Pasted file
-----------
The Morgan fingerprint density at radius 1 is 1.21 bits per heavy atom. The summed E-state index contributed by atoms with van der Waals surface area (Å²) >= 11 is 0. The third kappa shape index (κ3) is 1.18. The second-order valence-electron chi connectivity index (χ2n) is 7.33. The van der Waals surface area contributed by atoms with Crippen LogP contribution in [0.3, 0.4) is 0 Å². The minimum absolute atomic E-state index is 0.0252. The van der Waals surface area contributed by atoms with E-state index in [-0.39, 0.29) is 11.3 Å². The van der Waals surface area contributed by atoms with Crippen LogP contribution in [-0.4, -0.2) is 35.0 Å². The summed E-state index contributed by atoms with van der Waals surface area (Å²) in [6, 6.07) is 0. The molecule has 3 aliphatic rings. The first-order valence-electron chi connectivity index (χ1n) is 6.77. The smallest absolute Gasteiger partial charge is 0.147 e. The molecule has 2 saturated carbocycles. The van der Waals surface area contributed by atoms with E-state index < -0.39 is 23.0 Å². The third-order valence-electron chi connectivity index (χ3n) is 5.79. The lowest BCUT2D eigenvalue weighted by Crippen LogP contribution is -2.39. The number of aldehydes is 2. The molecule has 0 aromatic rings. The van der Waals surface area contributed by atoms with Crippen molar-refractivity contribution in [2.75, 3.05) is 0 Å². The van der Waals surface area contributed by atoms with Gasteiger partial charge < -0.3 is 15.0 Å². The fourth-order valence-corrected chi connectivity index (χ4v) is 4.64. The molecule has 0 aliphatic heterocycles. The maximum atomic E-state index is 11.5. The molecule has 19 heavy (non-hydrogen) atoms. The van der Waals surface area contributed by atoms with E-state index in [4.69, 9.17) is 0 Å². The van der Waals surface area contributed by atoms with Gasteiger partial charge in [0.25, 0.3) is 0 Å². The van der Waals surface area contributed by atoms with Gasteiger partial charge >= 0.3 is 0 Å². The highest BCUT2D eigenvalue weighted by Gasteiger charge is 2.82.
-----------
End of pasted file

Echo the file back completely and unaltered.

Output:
The Morgan fingerprint density at radius 1 is 1.21 bits per heavy atom. The summed E-state index contributed by atoms with van der Waals surface area (Å²) >= 11 is 0. The third kappa shape index (κ3) is 1.18. The second-order valence-electron chi connectivity index (χ2n) is 7.33. The van der Waals surface area contributed by atoms with Crippen LogP contribution in [0.3, 0.4) is 0 Å². The minimum absolute atomic E-state index is 0.0252. The van der Waals surface area contributed by atoms with E-state index in [-0.39, 0.29) is 11.3 Å². The van der Waals surface area contributed by atoms with Crippen LogP contribution in [-0.4, -0.2) is 35.0 Å². The summed E-state index contributed by atoms with van der Waals surface area (Å²) in [6, 6.07) is 0. The molecule has 3 aliphatic rings. The first-order valence-electron chi connectivity index (χ1n) is 6.77. The smallest absolute Gasteiger partial charge is 0.147 e. The molecule has 2 saturated carbocycles. The van der Waals surface area contributed by atoms with E-state index < -0.39 is 23.0 Å². The third-order valence-electron chi connectivity index (χ3n) is 5.79. The lowest BCUT2D eigenvalue weighted by Crippen LogP contribution is -2.39. The number of aldehydes is 2. The molecule has 0 aromatic rings. The van der Waals surface area contributed by atoms with Crippen molar-refractivity contribution in [2.75, 3.05) is 0 Å². The van der Waals surface area contributed by atoms with Gasteiger partial charge < -0.3 is 15.0 Å². The fourth-order valence-corrected chi connectivity index (χ4v) is 4.64. The molecule has 0 aliphatic heterocycles. The maximum atomic E-state index is 11.5. The molecule has 19 heavy (non-hydrogen) atoms. The van der Waals surface area contributed by atoms with E-state index in [4.69, 9.17) is 0 Å². The van der Waals surface area contributed by atoms with Gasteiger partial charge in [0.25, 0.3) is 0 Å². The van der Waals surface area contributed by atoms with Gasteiger partial charge >= 0.3 is 0 Å². The highest BCUT2D eigenvalue weighted by Gasteiger charge is 2.82.